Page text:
The county, country, and world were made aware of the gross injustices inflicted by Adair, causing uproar in the British Parliament, and subsequent police investigations.
Still, Adair was never charged for a crime and became known as “Black Jack,” infamous throughout Ireland and England, and as far as the US and Australia.
He had been enchanted by he beauty of Glenveagh when he first visited in 1857, and began the acquisition of 28,000 acres of land which would become the Adair estate including the districts of Gartan, Glenveagh and Derryveagh.
In 1870, Adair went on to build Glenveagh Castle on the shores of Lough Veagh, near the eviction sites.
When he died in the US in 1885, his American wife had his gravestone inscribed with “Brave, Just and Generous.” Legend has it that the large rock was later struck by lighting and shattered to pieces.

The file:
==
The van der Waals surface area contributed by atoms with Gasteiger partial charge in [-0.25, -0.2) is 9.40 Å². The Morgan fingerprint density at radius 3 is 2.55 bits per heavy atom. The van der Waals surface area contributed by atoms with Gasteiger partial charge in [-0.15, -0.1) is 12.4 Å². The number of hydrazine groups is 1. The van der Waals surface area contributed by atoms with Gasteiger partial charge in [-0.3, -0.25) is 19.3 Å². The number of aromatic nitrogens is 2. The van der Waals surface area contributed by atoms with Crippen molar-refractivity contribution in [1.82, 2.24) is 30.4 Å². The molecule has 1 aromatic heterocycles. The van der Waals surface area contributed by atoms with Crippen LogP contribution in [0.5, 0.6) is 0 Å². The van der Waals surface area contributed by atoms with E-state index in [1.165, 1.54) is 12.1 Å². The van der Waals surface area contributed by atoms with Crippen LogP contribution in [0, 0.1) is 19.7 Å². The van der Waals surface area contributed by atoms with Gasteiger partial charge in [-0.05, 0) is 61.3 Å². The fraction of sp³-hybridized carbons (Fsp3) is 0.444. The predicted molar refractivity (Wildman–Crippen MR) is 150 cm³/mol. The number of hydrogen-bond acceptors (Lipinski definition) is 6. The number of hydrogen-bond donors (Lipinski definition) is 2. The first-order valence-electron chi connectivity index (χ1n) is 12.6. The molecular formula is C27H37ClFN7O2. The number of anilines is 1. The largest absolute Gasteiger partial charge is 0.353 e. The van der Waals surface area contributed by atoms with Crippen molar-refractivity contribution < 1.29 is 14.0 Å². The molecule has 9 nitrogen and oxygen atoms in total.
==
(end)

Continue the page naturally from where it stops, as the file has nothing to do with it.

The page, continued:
In 1979, Glenveagh Castle was left to Ireland by its last private owner, Philladephia, US native and artist Henry McIlhenny, whose ancestors came from Milford.
Bren Whelan’s image from the Derryveagh mountains looks back towards the Gartan area and the scene of the evictions.
Today is the 4th anniversary of this little blog, it’s Blogiversary. My very first post was a look at why and how I became fascinated about family history.
As my family research progressed, I knew that I desperately wanted to write a book about our family history. The problem was that the job seemed so large, and my time so small, so I knew it would never happen. Maybe, one day in my retirement there would be time, but I was too impatient to wait for that.
So the solution was to start a blog, where I could record family stories and research results which would be the basis for my planned book in the future. The plan I envisaged was to organise my posts as the stories would appear in the book.